We have to be extra-cautious so that we may not unwittingly do the same what Sri Aurobindo feared. While refuting some of the ‘wrong facts’ attributed by interested persons to Sri Aurobindo’s life, Moni-da (Suresh Chakravarti) admonished the so-called biographers in such terms which echo almost literally Sri Aurobindo’s ‘fears’. Here are his words:

“Let me say something about writing biographies. Ninety-nine per cent of people think that writing a biography is a very ease affair. …But while attempting to write someone’s biography, a writer has every probability of turning into a ‘murderer’. …and the person about whom the biography is being written may have to pray: ‘O God, please protect me from the hands of my devotees!” (Smritikatha, p. 41)

So far for pointing out the risks involved in the attempt to write a “scientific biography” of Sri Aurobindo – if the attempt is stretched to its farthest limits. Now let me proceed to the discussion of another point.

(7) Subject: Whether Sri Aurobindo met Sister Nivedita after he suddenly decided, on the strength of an imperative Adesh, to leave Calcutta for Chandernagore.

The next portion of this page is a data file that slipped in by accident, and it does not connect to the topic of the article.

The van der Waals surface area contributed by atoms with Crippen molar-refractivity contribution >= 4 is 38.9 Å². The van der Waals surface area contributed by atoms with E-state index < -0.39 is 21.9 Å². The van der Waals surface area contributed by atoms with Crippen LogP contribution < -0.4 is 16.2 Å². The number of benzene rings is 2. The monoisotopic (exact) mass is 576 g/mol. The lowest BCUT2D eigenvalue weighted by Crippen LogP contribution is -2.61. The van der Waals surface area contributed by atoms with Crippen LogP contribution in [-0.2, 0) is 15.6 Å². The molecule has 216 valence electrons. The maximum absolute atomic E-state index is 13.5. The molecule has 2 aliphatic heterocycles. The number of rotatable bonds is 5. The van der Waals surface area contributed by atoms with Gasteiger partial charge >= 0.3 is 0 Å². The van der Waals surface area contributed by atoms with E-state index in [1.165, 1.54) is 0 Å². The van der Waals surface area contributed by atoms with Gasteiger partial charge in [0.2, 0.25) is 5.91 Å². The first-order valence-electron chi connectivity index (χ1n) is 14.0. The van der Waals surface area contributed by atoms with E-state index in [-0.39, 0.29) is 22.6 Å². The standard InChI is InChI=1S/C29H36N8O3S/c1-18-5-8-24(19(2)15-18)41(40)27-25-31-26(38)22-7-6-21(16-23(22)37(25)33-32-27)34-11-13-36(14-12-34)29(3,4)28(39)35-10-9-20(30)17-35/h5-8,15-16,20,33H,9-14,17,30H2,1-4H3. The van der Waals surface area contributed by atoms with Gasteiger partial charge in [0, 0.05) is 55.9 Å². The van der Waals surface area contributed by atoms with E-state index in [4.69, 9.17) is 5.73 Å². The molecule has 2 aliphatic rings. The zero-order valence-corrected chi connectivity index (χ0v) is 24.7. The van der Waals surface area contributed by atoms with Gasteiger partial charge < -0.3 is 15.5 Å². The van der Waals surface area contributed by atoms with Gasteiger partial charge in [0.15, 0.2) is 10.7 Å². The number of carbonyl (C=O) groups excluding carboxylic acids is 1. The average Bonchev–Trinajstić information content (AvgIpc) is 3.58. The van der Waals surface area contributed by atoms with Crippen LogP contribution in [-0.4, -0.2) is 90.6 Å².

In my earlier communication I had mentioned how, against written statements of Sri Aurobindo, repeated many times, that he did not see Sister Nivedita on his way to Chandernagore, our Archives journal is obstinately bringing forward a “reported” statement of Sri Aurobindo, said to have been orally uttered by him, to contradict his repeated written assertions. Although the recorder N. [Nirodbaran] insists that “Sri Aurobindo’s words were not recorded correctly” (Archives, vol. 8 No.2, p. 232), the writer of the Archival Notes sticks to his opinion: “I believe the mistake here was not in the recording, but in the telling (by Sri Aurobindo)”. (Ibid., p.232 )